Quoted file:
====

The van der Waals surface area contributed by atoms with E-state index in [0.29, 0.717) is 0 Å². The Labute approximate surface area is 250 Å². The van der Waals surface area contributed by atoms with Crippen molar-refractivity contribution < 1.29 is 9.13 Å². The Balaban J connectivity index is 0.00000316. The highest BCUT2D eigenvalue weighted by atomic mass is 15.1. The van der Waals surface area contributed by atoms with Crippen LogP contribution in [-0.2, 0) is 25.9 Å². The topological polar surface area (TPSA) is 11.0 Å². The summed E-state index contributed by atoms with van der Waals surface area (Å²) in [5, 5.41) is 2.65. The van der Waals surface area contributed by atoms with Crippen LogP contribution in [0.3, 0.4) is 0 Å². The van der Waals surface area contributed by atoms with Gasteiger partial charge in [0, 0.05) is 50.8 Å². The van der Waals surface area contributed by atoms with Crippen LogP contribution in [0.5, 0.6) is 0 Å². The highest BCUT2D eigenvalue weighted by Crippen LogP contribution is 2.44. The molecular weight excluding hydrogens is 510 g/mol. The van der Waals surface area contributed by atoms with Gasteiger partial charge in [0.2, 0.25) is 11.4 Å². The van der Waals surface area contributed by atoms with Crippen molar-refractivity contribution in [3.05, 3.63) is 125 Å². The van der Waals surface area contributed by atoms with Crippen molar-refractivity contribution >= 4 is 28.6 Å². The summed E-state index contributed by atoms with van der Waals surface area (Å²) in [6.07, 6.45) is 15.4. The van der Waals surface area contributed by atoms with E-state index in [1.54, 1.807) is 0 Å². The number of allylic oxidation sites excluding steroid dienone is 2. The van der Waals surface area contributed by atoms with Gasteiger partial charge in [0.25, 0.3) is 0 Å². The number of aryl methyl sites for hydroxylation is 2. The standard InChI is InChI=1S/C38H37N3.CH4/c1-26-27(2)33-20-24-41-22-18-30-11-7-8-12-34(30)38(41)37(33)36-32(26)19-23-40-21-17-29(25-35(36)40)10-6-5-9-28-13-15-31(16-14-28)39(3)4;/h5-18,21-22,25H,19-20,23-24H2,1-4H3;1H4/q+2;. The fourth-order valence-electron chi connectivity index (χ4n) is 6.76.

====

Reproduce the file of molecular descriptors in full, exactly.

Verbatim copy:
The van der Waals surface area contributed by atoms with E-state index in [0.29, 0.717) is 0 Å². The Labute approximate surface area is 250 Å². The van der Waals surface area contributed by atoms with Crippen molar-refractivity contribution < 1.29 is 9.13 Å². The Balaban J connectivity index is 0.00000316. The highest BCUT2D eigenvalue weighted by atomic mass is 15.1. The van der Waals surface area contributed by atoms with Crippen LogP contribution in [-0.2, 0) is 25.9 Å². The topological polar surface area (TPSA) is 11.0 Å². The summed E-state index contributed by atoms with van der Waals surface area (Å²) in [5, 5.41) is 2.65. The van der Waals surface area contributed by atoms with Crippen LogP contribution in [0.3, 0.4) is 0 Å². The van der Waals surface area contributed by atoms with Gasteiger partial charge in [0, 0.05) is 50.8 Å². The van der Waals surface area contributed by atoms with Crippen LogP contribution in [0.5, 0.6) is 0 Å². The highest BCUT2D eigenvalue weighted by Crippen LogP contribution is 2.44. The molecular weight excluding hydrogens is 510 g/mol. The van der Waals surface area contributed by atoms with Gasteiger partial charge in [0.2, 0.25) is 11.4 Å². The van der Waals surface area contributed by atoms with Crippen molar-refractivity contribution in [3.05, 3.63) is 125 Å². The van der Waals surface area contributed by atoms with Crippen molar-refractivity contribution >= 4 is 28.6 Å². The summed E-state index contributed by atoms with van der Waals surface area (Å²) in [6.07, 6.45) is 15.4. The van der Waals surface area contributed by atoms with E-state index in [1.54, 1.807) is 0 Å². The number of allylic oxidation sites excluding steroid dienone is 2. The van der Waals surface area contributed by atoms with Gasteiger partial charge in [0.25, 0.3) is 0 Å². The number of aryl methyl sites for hydroxylation is 2. The standard InChI is InChI=1S/C38H37N3.CH4/c1-26-27(2)33-20-24-41-22-18-30-11-7-8-12-34(30)38(41)37(33)36-32(26)19-23-40-21-17-29(25-35(36)40)10-6-5-9-28-13-15-31(16-14-28)39(3)4;/h5-18,21-22,25H,19-20,23-24H2,1-4H3;1H4/q+2;. The fourth-order valence-electron chi connectivity index (χ4n) is 6.76.